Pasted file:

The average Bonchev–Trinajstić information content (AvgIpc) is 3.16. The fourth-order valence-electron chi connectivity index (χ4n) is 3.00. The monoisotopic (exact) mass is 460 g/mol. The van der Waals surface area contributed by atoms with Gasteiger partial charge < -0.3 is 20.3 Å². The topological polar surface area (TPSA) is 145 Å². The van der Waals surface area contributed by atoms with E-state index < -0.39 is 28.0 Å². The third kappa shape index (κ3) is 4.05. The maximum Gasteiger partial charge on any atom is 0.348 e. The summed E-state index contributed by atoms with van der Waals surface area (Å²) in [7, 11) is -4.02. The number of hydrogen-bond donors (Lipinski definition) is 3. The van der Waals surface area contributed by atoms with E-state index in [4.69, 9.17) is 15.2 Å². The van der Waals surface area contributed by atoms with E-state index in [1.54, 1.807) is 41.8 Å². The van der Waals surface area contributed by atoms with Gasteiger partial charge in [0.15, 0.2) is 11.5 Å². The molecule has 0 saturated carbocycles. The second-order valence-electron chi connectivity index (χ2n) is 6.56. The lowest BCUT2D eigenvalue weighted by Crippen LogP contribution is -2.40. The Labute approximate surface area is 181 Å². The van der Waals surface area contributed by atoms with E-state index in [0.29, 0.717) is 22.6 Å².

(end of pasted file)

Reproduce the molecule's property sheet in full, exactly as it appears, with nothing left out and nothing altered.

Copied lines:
The average Bonchev–Trinajstić information content (AvgIpc) is 3.16. The fourth-order valence-electron chi connectivity index (χ4n) is 3.00. The monoisotopic (exact) mass is 460 g/mol. The van der Waals surface area contributed by atoms with Gasteiger partial charge < -0.3 is 20.3 Å². The topological polar surface area (TPSA) is 145 Å². The van der Waals surface area contributed by atoms with E-state index < -0.39 is 28.0 Å². The third kappa shape index (κ3) is 4.05. The maximum Gasteiger partial charge on any atom is 0.348 e. The summed E-state index contributed by atoms with van der Waals surface area (Å²) in [7, 11) is -4.02. The number of hydrogen-bond donors (Lipinski definition) is 3. The van der Waals surface area contributed by atoms with E-state index in [4.69, 9.17) is 15.2 Å². The van der Waals surface area contributed by atoms with E-state index in [1.54, 1.807) is 41.8 Å². The van der Waals surface area contributed by atoms with Gasteiger partial charge in [0.15, 0.2) is 11.5 Å². The molecule has 0 saturated carbocycles. The second-order valence-electron chi connectivity index (χ2n) is 6.56. The lowest BCUT2D eigenvalue weighted by Crippen LogP contribution is -2.40. The Labute approximate surface area is 181 Å². The van der Waals surface area contributed by atoms with E-state index in [0.29, 0.717) is 22.6 Å².